Two Cambridge institutes have been confirmed as major research centres by biomedical research charity Wellcome.

The Wellcome/CRUK Gurdon Institute and Wellcome/MRC Cambridge Stem Cell Institute have been named as two of 14 Wellcome Centres which aim to advance understanding of health and disease by bringing together fundamental and social sciences, clinical research and engineering.

They will be co-funded by Cancer Research UK (CRUK) and the Medical Research Council (MRC) respectively.

One of them is the Gurdon Institute, a world-leading centre for research bringing together developmental biology and cancer biology, using model systems ranging from yeast to human organoids.

Across the Institute’s 25-year history the research has led to major insights into the molecular and cellular defects that give rise to cancer and other diseases of ageing, and several findings have been translated into drug discovery through spin-out companies.

Professor Daniel St Johnston, Director of the Wellcome/CRUK Gurdon Institute, said: “We are delighted that the Wellcome Trust and Cancer Research UK have decided to renew the Centre funding for the Gurdon Institute, which will allow us to continue our ground-breaking research on the links between developmental biology and cancer.”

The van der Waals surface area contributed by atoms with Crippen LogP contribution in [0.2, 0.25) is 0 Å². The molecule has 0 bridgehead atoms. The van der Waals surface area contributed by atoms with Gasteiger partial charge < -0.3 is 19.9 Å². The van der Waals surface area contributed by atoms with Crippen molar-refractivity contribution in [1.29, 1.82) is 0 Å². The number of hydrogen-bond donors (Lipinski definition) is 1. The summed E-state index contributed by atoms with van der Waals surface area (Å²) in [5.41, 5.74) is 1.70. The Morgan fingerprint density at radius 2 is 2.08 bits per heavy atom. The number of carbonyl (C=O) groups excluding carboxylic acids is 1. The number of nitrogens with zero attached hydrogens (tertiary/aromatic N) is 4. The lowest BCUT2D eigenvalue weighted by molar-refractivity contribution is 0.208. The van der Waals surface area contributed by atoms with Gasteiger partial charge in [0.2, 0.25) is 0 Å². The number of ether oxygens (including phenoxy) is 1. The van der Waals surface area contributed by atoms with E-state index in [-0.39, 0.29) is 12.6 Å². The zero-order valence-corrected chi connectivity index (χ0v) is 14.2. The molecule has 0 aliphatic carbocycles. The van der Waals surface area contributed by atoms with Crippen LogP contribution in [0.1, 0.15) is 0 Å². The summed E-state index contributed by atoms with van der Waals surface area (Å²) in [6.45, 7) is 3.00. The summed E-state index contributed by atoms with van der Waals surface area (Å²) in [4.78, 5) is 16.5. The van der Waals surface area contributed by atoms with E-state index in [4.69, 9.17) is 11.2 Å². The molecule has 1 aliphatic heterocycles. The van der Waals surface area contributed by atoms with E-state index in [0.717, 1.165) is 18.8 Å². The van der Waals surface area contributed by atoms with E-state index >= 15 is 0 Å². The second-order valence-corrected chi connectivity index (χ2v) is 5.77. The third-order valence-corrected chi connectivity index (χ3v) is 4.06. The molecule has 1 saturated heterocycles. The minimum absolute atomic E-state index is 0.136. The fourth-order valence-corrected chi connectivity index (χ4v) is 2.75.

Also being supported is the Stem Cell Institute, which was established in 2012 and is a world-leading centre for stem cell research.

Stem cells give rise to the multitude of cell types that make up our bodies, and their dysfunction underlies numerous diseases including many current global health challenges. Stem cells also provide unique tools for modelling disease and for generating novel cell-based therapies.

In 2018, the researchers will come together in a new purpose-built building embedded within the Cambridge Biomedical Campus, near other research institutes and adjacent to Addenbrooke’s and Papworth hospitals.

Professor Tony Green, Director of the Wellcome/MRC Cambridge Stem Cell Institute, said: “Stem cell research offers unrivalled opportunities for developing new approaches to the management of disease and I am delighted that both the Wellcome Trust and the Medical Research Council will continue to support our pioneering research at this exciting time.”

Wellcome’s Director, Dr Jeremy Farrar, said: “By creating places where researchers can flourish we can catalyse world-leading research and translation, and amplify its influence and impact.

“At Wellcome we believe in long term support for discovery-driven science, and Wellcome Centres are an outstanding environment for researchers to further our understanding of fundamental biology, accelerate translation to clinical practice, and explore the social and cultural context of medicine.”